Most people think of artificial intelligence (AI) as advanced gaming characters or Hollywood A.I. like the voice of Siri in the iPhone. However, AI is becoming increasingly prevalent in our everyday lives whether we know it or not. Financial institutions are using AI for fraud detection, retail companies are using it for customer service and product recommendations, and healthcare organizations are beginning to use AI for clinical decision support and even surgery assistance.
Financial institutions are using AI for fraud detection, retail companies are using it for customer service and product recommendations, and healthcare organizations are beginning to use AI for clinical decision support and even surgery assistance.
The potential uses for artificial intelligence (AI) are only limited by our imagination. So far, AI has been put to use in a number of different industries including finance, retail, and healthcare. In the financial sector, AI is being used for fraud detection. Retail companies are using it for customer service and product recommendations. Healthcare organizations are beginning to use AI for clinical decision support and even surgery assistance. The possibilities are endless and the potential benefits tremendous.
AI in the market of Serbia
Looking at the Internet in Serbia, as well as social networks, it is obvious that various AI tools have become familiar. There is no woman who has not tried an AI tool that would show her how realistic her age is 🙂 or how she would look with a different hair color. The IV Industrial Revolution entered Serbia through the back door. However, in order to provide a theoretical framework, especially in the situation of a continuous crisis caused by a global pandemic, we turned to sources outside the Republic, and in that sense we peeked into the considerations of the authors from the Harward Business Review and Science Direct.
While the former focus on explaining which AI tools are used in marketing today, the latter go behind the curtain of the global pandemic and the use of AI in retail.
AI and Marketing
According to the authors of “How to Design an AI Marketing Strategy“, artificial intelligence used in marketing can be categorized according to two dimensions: the level of intelligence and whether it is independent or part of a broader platform. Task automation. Simpler chatbots, such as those available through Facebook Messenger and other social media providers, fall into this category. Machine learning. These algorithms are trained using large amounts of data to make relatively complex predictions and decisions. Such models can recognize images, decipher text, segment users, and predict how customers will respond to various initiatives, such as promotions. Machine learning is already driving software shopping in online advertising, e-commerce referral mechanisms, and sales propensity models in customer relationship management (CRM) systems. Standalone applications. Standalone applications are said to require customers or employees to make outside of these channels in order to use AI. Using IBM Watson’s natural language processing and tone analyzer capabilities (which detect emotions in the text), the app delivers several personalized Behr color recommendations based on the mood consumers want for their space. Integrated applications. For example, machine learning that makes a fraction of a second of deciding which digital ads to offer users is built into platforms that manage the entire process of buying and placing ads. Netflix’s integrated machine learning has been offering users video recommendations for more than a decade; his choices simply appear in the menu of offers that viewers see when they visit the website. If the mechanisms for recommendations were independent, they would have to go to a dedicated application and ask for suggestions.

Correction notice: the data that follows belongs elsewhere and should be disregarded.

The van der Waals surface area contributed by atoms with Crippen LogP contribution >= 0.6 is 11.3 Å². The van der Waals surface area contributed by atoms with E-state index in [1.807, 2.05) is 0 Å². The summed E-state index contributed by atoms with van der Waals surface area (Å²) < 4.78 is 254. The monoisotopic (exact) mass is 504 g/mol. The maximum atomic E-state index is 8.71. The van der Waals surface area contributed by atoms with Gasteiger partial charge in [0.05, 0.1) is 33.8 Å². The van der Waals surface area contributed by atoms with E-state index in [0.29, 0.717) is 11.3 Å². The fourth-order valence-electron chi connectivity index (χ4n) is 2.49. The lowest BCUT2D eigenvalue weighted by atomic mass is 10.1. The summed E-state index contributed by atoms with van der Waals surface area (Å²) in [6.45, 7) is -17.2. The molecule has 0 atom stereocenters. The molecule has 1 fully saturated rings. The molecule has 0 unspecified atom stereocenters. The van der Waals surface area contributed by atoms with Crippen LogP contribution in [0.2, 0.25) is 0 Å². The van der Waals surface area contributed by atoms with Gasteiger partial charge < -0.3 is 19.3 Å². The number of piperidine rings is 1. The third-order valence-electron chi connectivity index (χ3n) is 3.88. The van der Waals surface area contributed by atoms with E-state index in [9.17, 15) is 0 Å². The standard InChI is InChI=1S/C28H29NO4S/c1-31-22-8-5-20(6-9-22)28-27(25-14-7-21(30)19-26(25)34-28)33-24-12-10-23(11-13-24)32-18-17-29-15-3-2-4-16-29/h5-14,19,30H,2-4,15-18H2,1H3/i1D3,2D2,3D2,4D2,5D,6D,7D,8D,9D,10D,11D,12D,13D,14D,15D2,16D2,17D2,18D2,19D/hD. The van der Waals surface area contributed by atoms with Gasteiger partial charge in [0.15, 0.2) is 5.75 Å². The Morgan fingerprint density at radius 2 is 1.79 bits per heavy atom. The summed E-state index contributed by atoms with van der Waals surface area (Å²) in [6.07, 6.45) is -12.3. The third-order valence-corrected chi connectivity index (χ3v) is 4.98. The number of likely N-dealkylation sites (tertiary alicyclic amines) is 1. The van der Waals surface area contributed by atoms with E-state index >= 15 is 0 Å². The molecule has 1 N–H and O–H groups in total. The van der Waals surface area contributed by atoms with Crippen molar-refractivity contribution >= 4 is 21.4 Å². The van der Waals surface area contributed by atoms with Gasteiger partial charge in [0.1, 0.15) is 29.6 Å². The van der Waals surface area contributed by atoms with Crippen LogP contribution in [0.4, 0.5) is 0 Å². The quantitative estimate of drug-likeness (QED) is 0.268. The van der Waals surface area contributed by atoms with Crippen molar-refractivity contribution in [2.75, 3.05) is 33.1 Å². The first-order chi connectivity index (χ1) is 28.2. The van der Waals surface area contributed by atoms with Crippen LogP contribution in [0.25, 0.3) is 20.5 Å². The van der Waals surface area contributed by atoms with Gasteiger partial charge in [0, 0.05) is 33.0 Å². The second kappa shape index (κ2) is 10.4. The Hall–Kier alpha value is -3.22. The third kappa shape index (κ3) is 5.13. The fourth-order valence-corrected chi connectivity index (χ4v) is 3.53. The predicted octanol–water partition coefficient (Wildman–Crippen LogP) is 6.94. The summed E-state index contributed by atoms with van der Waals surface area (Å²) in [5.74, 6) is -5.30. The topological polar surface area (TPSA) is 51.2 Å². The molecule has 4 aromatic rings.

AI and Retail
Dhruv Grewal, Dinesh K. Gauri, Anne L. Roggeveen, Raj Sethuraman in the text: “Strategizing Retailing in the New Technology Era” claim that even before the global pandemic, retail changed dramatically with new technologies, and that the global pandemic only accelerated the use, and that the established patterns of use are likely to persist after the end of the crisis caused by the global pandemic. They also highlight concerns about security and privacy among customers interacting with retail AI technologies. They further question how each of the different technological solutions in the store (e.g. smart mirrors, robots) works on consumer behavior when shopping. The text from Forbes brings more about smart mirrors, it may be interesting.